To secure the best return on investment for a full reseed, careful management of the new sward is needed in the crucial early stages of growth. Germinal grass and forage expert Niall Laffan explains the core areas vital to the successful establishment of a grass reseed.
“A newly reseeded pasture offers many benefits. As well as replacing poorly performing swards, nitrogen efficacy is better due to the greater perennial ryegrass content and a new sward produces more dry matter.
“However, these benefits can all be diminished if conditions aren’t correctly managed.”
Control weeds before grazing
“Spray emerging weeds when grass is at the three-leaf stage and the weeds are seedlings, leaving the appropriate withdrawal period before starting to graze.
“Prioritise controlling docks and chickweeds in a newly reseeded pasture. If you don’t eradicate docks in the young seedling stage, they are much harder to remove throughout the lifetime of the sward.
"By getting it right at this stage, you are saving yourself time and money in the long run – which is also true for other weed burdens such as redshank, charlock, mayweed or fat hen.
“If you’ve included white clover in your reseed, select a clover-safe herbicide and only apply once it reaches the three-leaf stage. As detailed in this year’s emergency use (EUA), these sprays can only be used until the end of September 2022.”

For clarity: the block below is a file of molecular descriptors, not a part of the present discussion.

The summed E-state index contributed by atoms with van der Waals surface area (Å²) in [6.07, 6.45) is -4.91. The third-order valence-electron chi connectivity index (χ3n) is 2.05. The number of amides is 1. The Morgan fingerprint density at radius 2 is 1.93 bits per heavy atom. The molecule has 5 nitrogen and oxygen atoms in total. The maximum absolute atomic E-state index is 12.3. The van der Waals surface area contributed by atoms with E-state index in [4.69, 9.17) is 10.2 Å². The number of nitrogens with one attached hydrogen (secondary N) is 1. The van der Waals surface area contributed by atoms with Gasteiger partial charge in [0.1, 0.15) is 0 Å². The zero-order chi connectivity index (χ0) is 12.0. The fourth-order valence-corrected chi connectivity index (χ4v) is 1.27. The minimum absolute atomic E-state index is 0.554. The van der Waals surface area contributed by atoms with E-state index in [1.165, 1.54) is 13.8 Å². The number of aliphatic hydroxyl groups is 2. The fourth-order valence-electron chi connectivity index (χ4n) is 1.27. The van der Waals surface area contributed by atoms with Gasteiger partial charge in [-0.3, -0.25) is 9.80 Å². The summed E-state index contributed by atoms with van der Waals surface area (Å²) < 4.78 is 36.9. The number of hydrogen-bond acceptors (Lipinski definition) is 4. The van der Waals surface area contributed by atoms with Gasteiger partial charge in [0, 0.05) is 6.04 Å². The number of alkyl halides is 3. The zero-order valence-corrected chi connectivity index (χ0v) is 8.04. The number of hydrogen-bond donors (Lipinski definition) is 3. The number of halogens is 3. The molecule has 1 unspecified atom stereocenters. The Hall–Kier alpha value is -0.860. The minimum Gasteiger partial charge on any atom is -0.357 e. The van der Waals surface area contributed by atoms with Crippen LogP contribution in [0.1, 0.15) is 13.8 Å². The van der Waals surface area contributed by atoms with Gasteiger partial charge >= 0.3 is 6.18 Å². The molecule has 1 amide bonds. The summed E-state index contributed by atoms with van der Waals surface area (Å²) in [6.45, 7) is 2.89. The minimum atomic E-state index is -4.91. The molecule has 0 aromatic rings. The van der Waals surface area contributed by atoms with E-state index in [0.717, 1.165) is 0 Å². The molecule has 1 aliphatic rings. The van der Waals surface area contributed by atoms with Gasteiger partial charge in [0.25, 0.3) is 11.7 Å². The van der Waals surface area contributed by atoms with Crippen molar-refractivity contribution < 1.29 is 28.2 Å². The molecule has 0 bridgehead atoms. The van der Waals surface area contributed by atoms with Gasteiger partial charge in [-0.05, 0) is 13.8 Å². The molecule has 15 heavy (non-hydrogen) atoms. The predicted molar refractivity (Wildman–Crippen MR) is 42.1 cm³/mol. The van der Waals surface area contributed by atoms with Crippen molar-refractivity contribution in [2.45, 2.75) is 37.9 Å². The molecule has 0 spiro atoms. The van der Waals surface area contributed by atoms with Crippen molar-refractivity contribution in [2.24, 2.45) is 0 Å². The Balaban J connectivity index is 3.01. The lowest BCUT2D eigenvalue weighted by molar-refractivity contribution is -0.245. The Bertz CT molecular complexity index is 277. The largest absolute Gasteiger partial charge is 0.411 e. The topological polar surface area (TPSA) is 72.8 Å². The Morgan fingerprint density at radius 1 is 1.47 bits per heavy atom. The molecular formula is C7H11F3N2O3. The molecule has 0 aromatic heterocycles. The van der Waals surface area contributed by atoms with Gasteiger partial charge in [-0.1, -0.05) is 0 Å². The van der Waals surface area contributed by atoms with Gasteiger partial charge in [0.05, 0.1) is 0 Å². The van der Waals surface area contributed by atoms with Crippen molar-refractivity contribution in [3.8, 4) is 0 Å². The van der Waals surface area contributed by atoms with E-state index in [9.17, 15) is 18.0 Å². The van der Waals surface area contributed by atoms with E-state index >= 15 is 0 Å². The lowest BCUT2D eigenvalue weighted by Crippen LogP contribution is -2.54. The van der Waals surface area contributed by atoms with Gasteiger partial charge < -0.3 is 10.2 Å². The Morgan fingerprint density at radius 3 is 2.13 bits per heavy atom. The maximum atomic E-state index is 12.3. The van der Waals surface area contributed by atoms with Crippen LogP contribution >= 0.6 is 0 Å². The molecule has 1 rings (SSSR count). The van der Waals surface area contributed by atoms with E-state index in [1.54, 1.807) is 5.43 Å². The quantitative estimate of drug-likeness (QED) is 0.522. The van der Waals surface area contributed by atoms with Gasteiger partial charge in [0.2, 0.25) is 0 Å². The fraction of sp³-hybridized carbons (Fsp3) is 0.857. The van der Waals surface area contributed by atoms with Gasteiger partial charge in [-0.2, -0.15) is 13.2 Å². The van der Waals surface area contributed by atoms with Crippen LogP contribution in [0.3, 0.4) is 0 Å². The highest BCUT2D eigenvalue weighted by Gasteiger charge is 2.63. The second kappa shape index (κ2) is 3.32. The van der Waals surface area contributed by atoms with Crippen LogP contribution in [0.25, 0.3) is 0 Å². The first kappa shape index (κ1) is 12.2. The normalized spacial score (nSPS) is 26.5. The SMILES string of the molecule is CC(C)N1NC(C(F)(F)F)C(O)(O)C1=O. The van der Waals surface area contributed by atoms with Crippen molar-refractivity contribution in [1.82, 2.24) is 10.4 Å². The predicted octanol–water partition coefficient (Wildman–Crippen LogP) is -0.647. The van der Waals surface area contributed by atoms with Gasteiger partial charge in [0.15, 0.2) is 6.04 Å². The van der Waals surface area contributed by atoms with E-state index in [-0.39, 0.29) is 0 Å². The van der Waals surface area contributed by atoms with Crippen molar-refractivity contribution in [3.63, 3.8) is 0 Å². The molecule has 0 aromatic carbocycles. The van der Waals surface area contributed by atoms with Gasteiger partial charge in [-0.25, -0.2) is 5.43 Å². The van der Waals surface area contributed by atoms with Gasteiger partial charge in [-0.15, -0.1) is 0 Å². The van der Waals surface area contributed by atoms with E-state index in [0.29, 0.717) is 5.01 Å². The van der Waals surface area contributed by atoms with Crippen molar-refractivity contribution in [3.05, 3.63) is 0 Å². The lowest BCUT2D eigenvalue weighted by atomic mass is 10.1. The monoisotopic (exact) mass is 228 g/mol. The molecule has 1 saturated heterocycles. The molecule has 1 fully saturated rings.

Grazing newly reseeded pasture
You’ll know when your grass is ready for grazing by using the ‘pull test’; pull grass by hand and if it breaks off without the roots coming up, it is ready.
Try to graze at least once before winter but not in extreme dry or very wet conditions. If conditions are poor, consider grazing youngstock rather than the main herd to protect the new sward from damage.”
“Approximately three to four weeks after sowing, apply 40 kg N/ha to encourage tillering. By producing new growth through tillering, there will be less space available to weeds.
“Graze when it is about 6-7 cm high and continue to graze it where possible during the first 12 months of production. Avoid cutting a newly reseeded pasture for silage in the first year.”
Pest control in new pasture
“During the first eight weeks after the reseed, check the sward for slugs and apply pellets if required. They are most common in reseeds that have been direct drilled.
Other major pests to monitor for are the frit fry and leatherjacket. Frit flies are more common after a dry summer (appearing in the autumn), so there’s a good chance we’ll see a high population this year. They also thrive in minimum tillage environments, so monitor closely if you’re reseeding without ploughing.”
“Improvements in seed genetics are producing high-performing swards with increased production, drought tolerance and longevity. If managed well, your newly reseeded pasture will deliver these benefits for years to come.”
For more advice on managing pasture after reseeding, contact one of our grass and forage seed experts.